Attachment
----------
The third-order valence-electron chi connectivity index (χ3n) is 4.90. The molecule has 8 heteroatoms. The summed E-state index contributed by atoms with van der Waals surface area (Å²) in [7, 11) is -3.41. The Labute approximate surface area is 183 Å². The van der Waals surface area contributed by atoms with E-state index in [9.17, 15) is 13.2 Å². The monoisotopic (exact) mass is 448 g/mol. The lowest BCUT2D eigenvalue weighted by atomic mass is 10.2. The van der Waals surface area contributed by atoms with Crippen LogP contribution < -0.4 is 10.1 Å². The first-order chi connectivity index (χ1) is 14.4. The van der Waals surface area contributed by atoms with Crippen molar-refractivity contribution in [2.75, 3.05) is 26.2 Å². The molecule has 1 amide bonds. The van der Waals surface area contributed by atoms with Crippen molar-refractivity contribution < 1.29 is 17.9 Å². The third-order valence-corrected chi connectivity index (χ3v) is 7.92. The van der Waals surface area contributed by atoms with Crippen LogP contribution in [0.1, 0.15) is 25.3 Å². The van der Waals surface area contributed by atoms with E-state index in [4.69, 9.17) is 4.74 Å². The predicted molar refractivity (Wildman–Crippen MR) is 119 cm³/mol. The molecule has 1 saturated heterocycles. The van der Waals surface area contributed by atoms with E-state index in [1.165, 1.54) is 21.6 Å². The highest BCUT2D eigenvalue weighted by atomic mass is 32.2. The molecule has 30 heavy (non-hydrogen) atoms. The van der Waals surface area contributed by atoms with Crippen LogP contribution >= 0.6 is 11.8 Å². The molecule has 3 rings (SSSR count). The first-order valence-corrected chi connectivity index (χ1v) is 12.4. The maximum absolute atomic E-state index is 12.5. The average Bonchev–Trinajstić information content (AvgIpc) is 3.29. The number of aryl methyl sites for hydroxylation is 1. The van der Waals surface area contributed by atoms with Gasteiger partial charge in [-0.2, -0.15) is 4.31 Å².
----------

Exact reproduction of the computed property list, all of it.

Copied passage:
The third-order valence-electron chi connectivity index (χ3n) is 4.90. The molecule has 8 heteroatoms. The summed E-state index contributed by atoms with van der Waals surface area (Å²) in [7, 11) is -3.41. The Labute approximate surface area is 183 Å². The van der Waals surface area contributed by atoms with E-state index in [9.17, 15) is 13.2 Å². The monoisotopic (exact) mass is 448 g/mol. The lowest BCUT2D eigenvalue weighted by atomic mass is 10.2. The van der Waals surface area contributed by atoms with Crippen LogP contribution < -0.4 is 10.1 Å². The first-order chi connectivity index (χ1) is 14.4. The van der Waals surface area contributed by atoms with Crippen molar-refractivity contribution in [2.75, 3.05) is 26.2 Å². The molecule has 1 amide bonds. The van der Waals surface area contributed by atoms with Crippen molar-refractivity contribution < 1.29 is 17.9 Å². The third-order valence-corrected chi connectivity index (χ3v) is 7.92. The van der Waals surface area contributed by atoms with Crippen LogP contribution in [0.1, 0.15) is 25.3 Å². The van der Waals surface area contributed by atoms with E-state index in [4.69, 9.17) is 4.74 Å². The predicted molar refractivity (Wildman–Crippen MR) is 119 cm³/mol. The molecule has 1 saturated heterocycles. The van der Waals surface area contributed by atoms with E-state index in [1.165, 1.54) is 21.6 Å². The highest BCUT2D eigenvalue weighted by atomic mass is 32.2. The molecule has 30 heavy (non-hydrogen) atoms. The van der Waals surface area contributed by atoms with Crippen LogP contribution >= 0.6 is 11.8 Å². The molecule has 3 rings (SSSR count). The first-order valence-corrected chi connectivity index (χ1v) is 12.4. The maximum absolute atomic E-state index is 12.5. The average Bonchev–Trinajstić information content (AvgIpc) is 3.29. The number of aryl methyl sites for hydroxylation is 1. The van der Waals surface area contributed by atoms with Gasteiger partial charge in [-0.2, -0.15) is 4.31 Å².